Photo: HKuchera - Wolf

Wolf, photo: H Kuchera


The mating season occurs by mid-February. During this period the couple spends most of their time at their own away from their pups. The pups are born 63 days after the mating. The pups are born at the end of April or beginning of May. A litter may consist of 1-10 pups. The pups weigh 400 grams at birth and in late autumn they have already grown to about 35 kg’s.


What is a wolf den?

During the first weeks after the pups are born they are kept inside or close to a den in which the pups have the chance to hide if danger occurs. This den can be a hole dug out in sand or just some rocks with cavities. They do not use the den during the rest of the year.


What does a wolf eat?

Wolves are carnivore and they prey on whatever is available and easiest to catch. In Central Sweden they mainly prey on Moose and Roedeer, but also Beavers, Hares, Badgers and Rodents. Further South they are more likely to prey on Roedeer, Red deer and Fallow deer. Certain individuals may occasionally take Sheep and Reindeer but these are often soon killed in protective hunting. The teeth are adapted to grip, drag, scratch and crush. The wolf can break bones of their prey to eat the marrow inside, they even break the thighbones of an adult moose. The wolf can survive in all types of habitat as long as there is enough food and they don’t get killed by man. Therefore they are often confined to live in forested areas where little or no humans are present. Wolves do not go in hibernation; they remain active the whole winter.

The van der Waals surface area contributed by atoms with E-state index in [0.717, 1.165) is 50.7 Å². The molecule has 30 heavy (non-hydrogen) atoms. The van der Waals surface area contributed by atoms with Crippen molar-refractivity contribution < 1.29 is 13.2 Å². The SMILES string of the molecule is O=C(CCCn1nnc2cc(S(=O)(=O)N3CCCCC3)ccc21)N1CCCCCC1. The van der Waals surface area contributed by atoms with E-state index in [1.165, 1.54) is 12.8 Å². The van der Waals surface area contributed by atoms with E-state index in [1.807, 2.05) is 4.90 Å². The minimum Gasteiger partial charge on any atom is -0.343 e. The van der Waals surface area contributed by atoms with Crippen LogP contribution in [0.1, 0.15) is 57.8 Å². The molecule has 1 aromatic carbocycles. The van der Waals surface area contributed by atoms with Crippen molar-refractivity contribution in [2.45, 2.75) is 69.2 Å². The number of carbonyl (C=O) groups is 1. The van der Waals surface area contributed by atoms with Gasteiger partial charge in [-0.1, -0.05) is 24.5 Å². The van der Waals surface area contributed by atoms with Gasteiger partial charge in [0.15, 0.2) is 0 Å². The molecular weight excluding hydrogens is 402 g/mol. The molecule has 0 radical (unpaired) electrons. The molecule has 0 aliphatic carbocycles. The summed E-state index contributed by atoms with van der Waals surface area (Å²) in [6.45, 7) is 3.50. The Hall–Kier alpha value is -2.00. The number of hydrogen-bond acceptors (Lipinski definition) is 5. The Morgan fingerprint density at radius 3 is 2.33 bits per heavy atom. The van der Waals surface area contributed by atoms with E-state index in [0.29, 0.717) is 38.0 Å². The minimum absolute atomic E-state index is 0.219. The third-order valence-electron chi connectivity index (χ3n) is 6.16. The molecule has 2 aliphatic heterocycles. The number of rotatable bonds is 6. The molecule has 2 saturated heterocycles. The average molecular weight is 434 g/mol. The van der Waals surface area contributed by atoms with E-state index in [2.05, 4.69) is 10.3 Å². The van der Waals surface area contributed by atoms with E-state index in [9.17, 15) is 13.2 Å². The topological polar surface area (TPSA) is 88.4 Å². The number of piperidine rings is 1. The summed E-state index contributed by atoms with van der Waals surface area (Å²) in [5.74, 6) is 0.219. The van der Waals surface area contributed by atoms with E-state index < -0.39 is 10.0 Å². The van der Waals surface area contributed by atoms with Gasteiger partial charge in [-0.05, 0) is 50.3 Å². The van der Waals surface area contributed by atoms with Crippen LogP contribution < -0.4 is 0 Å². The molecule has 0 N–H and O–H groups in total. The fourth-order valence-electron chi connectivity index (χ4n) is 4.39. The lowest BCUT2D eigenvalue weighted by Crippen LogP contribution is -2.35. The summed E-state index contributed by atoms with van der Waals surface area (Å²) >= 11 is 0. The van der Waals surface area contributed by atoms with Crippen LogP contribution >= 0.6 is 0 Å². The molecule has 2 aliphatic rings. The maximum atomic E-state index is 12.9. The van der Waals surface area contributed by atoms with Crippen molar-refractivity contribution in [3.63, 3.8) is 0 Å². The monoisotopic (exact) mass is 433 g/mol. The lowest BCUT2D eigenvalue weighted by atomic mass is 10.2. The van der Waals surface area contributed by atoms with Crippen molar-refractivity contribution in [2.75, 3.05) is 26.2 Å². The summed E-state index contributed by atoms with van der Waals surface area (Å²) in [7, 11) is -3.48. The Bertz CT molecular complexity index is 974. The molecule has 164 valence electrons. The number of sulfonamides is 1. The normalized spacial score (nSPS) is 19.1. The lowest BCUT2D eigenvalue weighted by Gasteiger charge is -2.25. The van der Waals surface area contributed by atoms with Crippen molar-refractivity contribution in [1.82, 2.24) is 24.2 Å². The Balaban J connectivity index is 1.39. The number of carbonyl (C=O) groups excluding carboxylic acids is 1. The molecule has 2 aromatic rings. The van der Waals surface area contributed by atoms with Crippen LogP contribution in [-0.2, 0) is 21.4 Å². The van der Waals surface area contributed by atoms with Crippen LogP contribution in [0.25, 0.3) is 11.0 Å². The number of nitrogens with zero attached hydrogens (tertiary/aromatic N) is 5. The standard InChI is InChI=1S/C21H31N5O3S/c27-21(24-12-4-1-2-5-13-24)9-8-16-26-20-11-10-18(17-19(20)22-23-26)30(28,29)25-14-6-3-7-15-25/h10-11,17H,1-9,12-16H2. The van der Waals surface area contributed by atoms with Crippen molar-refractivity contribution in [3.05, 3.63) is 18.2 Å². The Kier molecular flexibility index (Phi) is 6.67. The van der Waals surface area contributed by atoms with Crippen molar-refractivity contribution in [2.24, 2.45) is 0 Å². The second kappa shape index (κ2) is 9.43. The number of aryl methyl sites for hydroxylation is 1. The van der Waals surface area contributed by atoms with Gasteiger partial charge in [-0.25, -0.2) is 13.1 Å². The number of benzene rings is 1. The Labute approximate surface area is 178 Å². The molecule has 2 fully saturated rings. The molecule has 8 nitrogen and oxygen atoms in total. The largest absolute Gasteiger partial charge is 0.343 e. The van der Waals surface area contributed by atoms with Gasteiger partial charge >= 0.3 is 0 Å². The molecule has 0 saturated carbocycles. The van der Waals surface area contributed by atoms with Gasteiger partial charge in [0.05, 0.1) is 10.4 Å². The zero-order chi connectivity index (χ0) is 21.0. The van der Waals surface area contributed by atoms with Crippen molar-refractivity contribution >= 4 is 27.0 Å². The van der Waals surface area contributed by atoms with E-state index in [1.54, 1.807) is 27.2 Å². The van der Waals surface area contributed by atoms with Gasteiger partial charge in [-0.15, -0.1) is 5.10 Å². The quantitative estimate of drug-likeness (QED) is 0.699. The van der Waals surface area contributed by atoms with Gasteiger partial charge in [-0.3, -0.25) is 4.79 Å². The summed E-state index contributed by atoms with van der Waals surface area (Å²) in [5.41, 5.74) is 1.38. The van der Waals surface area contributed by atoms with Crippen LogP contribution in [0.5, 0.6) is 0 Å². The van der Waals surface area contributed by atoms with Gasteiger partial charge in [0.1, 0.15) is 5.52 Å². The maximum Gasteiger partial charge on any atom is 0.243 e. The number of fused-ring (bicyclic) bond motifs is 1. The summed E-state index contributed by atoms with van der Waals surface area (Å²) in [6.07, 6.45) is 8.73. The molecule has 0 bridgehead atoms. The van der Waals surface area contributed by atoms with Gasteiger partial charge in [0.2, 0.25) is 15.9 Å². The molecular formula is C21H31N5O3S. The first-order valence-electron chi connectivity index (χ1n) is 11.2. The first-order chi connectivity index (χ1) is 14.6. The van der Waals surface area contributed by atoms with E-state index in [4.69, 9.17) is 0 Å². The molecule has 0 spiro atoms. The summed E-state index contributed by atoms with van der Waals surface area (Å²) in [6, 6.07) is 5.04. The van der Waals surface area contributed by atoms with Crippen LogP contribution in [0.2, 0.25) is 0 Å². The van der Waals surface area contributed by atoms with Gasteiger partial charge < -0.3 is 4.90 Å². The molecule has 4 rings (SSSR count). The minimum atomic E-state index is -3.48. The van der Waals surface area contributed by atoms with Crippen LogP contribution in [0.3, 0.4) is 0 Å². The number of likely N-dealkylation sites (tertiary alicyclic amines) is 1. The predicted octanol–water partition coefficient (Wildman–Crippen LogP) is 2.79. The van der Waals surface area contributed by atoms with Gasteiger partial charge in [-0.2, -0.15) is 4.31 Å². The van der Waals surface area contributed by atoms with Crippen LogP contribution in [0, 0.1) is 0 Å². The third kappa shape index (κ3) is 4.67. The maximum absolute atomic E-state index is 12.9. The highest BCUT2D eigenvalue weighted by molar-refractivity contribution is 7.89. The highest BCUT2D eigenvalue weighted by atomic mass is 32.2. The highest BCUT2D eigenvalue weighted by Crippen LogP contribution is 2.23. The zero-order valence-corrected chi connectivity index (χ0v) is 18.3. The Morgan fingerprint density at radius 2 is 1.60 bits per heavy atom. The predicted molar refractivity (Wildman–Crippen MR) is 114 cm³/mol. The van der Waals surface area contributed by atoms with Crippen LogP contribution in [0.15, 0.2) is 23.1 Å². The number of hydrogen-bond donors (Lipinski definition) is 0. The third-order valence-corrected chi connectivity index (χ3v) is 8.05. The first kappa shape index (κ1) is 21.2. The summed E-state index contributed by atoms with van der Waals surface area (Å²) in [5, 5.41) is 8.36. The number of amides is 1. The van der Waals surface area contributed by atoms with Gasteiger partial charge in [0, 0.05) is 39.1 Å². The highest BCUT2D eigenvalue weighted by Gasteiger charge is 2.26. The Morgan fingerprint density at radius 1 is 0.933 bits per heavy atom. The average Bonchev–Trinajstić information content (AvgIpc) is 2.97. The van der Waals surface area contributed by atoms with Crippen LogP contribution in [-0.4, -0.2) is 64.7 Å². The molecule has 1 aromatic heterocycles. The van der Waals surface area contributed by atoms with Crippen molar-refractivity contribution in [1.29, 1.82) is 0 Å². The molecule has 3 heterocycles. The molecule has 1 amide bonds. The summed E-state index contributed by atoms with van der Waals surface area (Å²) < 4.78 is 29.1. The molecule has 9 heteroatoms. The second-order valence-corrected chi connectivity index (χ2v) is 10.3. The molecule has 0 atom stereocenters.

Which enemies do wolves have?

Most wolves are killed by humans, both during organized hunts and by poachers hunting wolves illegaly. Wolves are also killed by cars and trains. Some wolves are killed by other wolves in territorial fights.


Do all dogs come from wolves?

Yes, all dogs are descended from wolves. Dogs and wolves are actually the same species. The dog is just the domesticated form of the gray wolf.

In general, the domestic dog is an extremely close relative of the grey wolf, from which it differs by only ~0.04% in nuclear coding-DNA sequence, and no dog mitochondrial DNA sequences have been found that show closer kinship to other canid species.



More interesting facts about Wolves

  • Wolves are the largest members of the Canidae family, which includes domestic dog, dingo, coyote, African hunting dog, several kinds of jackals and several types of foxes.